Have expertise, will travel?

The most desired scientific hires are Arabs who have gone abroad and attained excellent training or even eminence in their fields. But qualified researchers from other cultures and nations are also welcome, including well-credentialed women. New Yorker Benjamin Shykind, an assistant professor of cell and developmental biology, has spent the last year and a half at Weill Cornell in Qatar running a lab that studies camel olfaction, which, he says, can provide important insights into general processes of olfaction.

Weill Cornell’s postdocs are also international, but many of the technicians working in the labs are Qatari women graduates of a special program at Qatar University.

Able people recruited from abroad live very well in Qatar, at least materially, and lots of them say they love it. The advantages include excellent pay and benefits, generous vacations, very comfortable housing, easily affordable household help, and high-quality schools that follow the curriculum of one’s home country. Many Western expats reportedly find it hard to return to middle-class reality back home.

Terms of employment for scientific personnel appear to vary. Some people are regular faculty members or employees of the home campuses, or of foreign companies, in Qatar on either short- or longer-term assignments. Others are employees or contractors with institutions based in Qatar.

The lavish emollients used to lure talent are, for some people, offset by considerable downsides. The summer temperature -- about 47˚C while the 2011 World Conference of Science Journalists was meeting -- makes outdoor exercise, or even crossing the street, almost unbearable for about half the year. Like the other Arab oil states, Qatar does not allow foreigners to become citizens; families from abroad can live in the country for generations without being permitted to put down official roots. Qatari citizens, reportedly, are generally uninterested in mixing socially with the hired help, and in any case tend to follow very conservative Islamic social patterns. They wear what amounts to a uniform that proclaims their separateness from the polyglot mass that serves them: The men wear dazzlingly white gowns and headgear. The women are swathed from head to toe in black gowns and head scarves, often with faces and even eyes covered by veils. (In the labs, however, observant Muslim women wear lab coats over pants or skirts, plus scarves fitted close to the head.)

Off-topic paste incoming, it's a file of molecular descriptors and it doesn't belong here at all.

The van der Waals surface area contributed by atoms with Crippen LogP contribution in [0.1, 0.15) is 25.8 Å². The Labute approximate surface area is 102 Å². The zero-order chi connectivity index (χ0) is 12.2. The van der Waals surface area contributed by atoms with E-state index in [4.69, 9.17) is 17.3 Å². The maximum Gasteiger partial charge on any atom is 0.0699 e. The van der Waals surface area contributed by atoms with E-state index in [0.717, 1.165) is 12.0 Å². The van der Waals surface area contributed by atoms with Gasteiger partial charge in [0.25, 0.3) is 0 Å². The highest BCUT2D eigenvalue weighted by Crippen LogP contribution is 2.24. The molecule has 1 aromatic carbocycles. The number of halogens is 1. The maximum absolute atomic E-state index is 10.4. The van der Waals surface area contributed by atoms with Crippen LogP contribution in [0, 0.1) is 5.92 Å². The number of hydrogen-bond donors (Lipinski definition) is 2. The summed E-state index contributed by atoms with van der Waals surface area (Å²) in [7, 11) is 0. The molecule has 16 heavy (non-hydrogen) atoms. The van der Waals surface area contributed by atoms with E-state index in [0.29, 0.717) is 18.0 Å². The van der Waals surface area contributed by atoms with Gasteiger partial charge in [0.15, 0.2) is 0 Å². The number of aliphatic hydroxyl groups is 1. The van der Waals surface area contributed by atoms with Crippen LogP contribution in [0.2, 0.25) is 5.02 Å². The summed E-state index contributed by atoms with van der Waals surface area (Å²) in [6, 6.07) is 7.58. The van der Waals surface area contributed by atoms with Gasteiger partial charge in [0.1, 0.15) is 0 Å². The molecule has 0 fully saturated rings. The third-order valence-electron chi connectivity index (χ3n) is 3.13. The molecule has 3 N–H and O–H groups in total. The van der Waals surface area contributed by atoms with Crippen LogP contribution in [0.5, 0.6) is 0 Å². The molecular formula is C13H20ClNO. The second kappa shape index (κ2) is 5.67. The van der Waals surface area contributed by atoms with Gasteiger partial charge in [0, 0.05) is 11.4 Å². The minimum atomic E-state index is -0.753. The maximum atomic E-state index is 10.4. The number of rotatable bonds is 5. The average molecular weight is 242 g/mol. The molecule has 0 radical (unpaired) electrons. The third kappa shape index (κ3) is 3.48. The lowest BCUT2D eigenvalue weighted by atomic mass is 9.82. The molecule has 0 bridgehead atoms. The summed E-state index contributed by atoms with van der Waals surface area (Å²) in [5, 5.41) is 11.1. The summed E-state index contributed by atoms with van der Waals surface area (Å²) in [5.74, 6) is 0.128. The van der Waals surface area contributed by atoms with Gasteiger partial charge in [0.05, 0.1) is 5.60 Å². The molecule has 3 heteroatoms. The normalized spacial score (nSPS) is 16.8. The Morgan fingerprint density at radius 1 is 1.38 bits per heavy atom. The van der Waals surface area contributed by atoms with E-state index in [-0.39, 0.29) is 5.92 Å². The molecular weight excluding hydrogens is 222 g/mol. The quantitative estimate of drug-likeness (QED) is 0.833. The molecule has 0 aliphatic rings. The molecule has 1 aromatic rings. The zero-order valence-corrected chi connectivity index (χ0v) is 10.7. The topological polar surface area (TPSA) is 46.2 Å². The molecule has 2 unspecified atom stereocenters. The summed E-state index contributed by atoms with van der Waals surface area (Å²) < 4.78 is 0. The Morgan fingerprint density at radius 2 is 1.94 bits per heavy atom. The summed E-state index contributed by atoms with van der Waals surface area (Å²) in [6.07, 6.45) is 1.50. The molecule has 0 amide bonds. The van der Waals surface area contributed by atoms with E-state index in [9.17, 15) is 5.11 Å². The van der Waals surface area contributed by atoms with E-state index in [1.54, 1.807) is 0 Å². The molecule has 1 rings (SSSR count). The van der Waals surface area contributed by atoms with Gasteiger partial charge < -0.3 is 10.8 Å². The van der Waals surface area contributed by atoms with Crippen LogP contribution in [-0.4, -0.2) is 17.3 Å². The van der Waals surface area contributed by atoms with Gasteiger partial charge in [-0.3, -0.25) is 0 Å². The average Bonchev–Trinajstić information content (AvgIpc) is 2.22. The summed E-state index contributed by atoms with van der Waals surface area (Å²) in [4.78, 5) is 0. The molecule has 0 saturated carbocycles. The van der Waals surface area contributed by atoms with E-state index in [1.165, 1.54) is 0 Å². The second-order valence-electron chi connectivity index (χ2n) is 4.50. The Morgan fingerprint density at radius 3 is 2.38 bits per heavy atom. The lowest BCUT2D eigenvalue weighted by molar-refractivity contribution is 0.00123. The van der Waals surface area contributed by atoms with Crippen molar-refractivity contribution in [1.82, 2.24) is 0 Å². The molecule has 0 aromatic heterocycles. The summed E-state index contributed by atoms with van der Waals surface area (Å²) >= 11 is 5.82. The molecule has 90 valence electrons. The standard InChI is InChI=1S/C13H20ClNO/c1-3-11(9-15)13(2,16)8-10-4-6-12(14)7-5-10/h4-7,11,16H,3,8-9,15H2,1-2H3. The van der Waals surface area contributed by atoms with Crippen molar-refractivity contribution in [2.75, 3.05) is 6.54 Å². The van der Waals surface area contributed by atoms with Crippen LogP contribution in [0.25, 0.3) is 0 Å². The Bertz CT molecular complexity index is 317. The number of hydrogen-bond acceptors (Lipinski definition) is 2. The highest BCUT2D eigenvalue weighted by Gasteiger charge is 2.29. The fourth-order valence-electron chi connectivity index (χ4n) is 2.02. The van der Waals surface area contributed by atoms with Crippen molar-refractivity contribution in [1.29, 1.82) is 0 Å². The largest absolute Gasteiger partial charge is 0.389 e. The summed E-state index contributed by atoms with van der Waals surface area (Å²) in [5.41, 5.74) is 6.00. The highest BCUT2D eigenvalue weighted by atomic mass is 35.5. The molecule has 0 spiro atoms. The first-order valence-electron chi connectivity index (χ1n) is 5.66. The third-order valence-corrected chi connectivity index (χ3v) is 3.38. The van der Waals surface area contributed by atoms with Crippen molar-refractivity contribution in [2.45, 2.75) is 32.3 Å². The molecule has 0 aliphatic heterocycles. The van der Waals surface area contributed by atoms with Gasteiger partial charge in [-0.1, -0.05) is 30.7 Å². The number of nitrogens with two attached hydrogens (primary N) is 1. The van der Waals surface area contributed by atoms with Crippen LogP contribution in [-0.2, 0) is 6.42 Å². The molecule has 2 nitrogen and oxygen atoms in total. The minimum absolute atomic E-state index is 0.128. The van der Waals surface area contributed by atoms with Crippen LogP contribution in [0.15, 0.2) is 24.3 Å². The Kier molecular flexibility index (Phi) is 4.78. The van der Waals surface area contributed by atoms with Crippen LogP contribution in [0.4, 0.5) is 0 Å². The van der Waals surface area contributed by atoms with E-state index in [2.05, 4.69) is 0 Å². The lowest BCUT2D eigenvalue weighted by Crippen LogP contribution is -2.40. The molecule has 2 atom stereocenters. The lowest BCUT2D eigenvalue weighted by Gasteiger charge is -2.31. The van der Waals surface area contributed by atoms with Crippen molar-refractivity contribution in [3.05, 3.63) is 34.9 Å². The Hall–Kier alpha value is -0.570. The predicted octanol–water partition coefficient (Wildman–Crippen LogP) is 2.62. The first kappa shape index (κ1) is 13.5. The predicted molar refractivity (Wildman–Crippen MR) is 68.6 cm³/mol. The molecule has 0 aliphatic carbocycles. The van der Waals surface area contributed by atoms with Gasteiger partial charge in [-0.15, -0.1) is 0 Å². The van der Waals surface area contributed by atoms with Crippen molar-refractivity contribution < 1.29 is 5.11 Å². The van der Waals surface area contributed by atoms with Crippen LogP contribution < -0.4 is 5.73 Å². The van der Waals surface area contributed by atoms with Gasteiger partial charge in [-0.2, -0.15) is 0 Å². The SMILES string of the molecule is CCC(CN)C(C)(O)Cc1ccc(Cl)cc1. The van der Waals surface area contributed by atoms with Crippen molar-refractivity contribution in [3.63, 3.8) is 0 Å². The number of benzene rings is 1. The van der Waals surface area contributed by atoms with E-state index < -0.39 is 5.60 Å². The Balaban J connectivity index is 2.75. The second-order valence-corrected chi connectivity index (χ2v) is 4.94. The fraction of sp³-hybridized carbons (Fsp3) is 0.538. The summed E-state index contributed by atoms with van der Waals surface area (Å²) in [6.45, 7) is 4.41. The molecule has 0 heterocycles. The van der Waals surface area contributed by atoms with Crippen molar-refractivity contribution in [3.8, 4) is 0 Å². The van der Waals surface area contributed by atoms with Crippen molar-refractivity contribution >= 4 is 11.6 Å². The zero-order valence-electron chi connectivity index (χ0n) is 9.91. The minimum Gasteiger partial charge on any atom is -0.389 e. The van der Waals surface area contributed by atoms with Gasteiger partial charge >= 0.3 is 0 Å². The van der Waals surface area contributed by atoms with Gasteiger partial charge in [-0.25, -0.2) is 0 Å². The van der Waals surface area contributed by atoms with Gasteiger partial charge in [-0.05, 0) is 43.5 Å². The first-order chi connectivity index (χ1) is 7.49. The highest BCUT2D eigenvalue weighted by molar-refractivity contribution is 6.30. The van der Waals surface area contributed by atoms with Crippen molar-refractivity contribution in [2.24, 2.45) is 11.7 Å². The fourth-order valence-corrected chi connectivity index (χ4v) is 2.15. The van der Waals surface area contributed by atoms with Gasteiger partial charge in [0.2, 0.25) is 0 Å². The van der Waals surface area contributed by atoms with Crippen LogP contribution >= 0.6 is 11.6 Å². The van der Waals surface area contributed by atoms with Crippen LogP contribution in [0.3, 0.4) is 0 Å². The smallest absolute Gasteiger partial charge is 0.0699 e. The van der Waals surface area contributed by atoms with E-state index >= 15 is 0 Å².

Qatar's bureaucracy can be daunting, reportedly, and the legal system does not match Western standards. No religion but Islam has a notable public presence; the stunning structure housing the Georgetown University international relations program, for example, has Muslim prayer rooms (as did every public building that I visited) -- but no symbols referring to the university's Jesuit identity -- which is prominently expressed on the home campus in Washington, D.C. Christians are allowed to gather for worship, but I’m told that all of Doha's Christian expats share a single building. Thanks to the conservative religious culture, alcohol can be hard to find. Some foreigners find the adjustment too difficult and don't stay long.

Can science be bought?

Qatar’s investment in imported talent and technology already appears to be paying off. A Weil Cornell team, for example, recently scored a publication in Nature Biotechnology with the first report of the genome of the date palm, an economically important plant in Arabia.

Still, whether money can buy scientific eminence remains an open question. Almost limitless loot certainly can't hurt -- making available even the priciest equipment, along with excellent salaries and benefits -- but is generous funding sufficient for world-class research? Can money alone attract, nurture, and hold a vital community of scientific thinkers in such apparently isolated social conditions? We'll see. But as long as Qatar is willing to spend huge sums on the experiment, the employment and research opportunities there and in the other desert oil states are no mirage.

Beryl Lieff Benderly writes from Washington, D.C.

Beryl Lieff Benderly writes from Washington, D.C.

10.1126/science.caredit.a1100077